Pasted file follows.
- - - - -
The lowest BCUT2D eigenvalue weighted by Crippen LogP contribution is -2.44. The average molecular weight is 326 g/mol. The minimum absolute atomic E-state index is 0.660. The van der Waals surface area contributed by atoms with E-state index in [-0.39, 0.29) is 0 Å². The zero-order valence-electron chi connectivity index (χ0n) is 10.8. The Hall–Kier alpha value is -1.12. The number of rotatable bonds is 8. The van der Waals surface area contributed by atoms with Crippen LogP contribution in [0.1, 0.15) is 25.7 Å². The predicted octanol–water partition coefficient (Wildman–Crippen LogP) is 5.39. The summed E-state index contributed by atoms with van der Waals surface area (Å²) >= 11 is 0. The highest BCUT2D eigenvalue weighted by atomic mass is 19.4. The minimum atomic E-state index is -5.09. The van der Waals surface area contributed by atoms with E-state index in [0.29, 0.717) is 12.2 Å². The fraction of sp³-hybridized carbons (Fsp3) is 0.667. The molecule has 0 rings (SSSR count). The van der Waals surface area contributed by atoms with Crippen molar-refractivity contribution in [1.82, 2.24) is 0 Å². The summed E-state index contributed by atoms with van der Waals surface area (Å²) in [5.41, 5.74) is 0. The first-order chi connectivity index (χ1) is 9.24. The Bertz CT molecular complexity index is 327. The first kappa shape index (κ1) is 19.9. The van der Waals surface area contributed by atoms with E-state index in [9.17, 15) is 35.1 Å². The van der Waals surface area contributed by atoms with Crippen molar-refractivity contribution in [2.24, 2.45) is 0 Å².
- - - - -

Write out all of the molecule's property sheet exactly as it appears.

The lowest BCUT2D eigenvalue weighted by Crippen LogP contribution is -2.44. The average molecular weight is 326 g/mol. The minimum absolute atomic E-state index is 0.660. The van der Waals surface area contributed by atoms with E-state index in [-0.39, 0.29) is 0 Å². The zero-order valence-electron chi connectivity index (χ0n) is 10.8. The Hall–Kier alpha value is -1.12. The number of rotatable bonds is 8. The van der Waals surface area contributed by atoms with Crippen LogP contribution in [0.1, 0.15) is 25.7 Å². The predicted octanol–water partition coefficient (Wildman–Crippen LogP) is 5.39. The summed E-state index contributed by atoms with van der Waals surface area (Å²) >= 11 is 0. The highest BCUT2D eigenvalue weighted by atomic mass is 19.4. The minimum atomic E-state index is -5.09. The van der Waals surface area contributed by atoms with E-state index in [0.29, 0.717) is 12.2 Å². The fraction of sp³-hybridized carbons (Fsp3) is 0.667. The molecule has 0 rings (SSSR count). The van der Waals surface area contributed by atoms with Crippen molar-refractivity contribution in [1.82, 2.24) is 0 Å². The summed E-state index contributed by atoms with van der Waals surface area (Å²) in [5.41, 5.74) is 0. The first-order chi connectivity index (χ1) is 9.24. The Bertz CT molecular complexity index is 327. The first kappa shape index (κ1) is 19.9. The van der Waals surface area contributed by atoms with E-state index in [9.17, 15) is 35.1 Å². The van der Waals surface area contributed by atoms with Crippen molar-refractivity contribution in [2.24, 2.45) is 0 Å².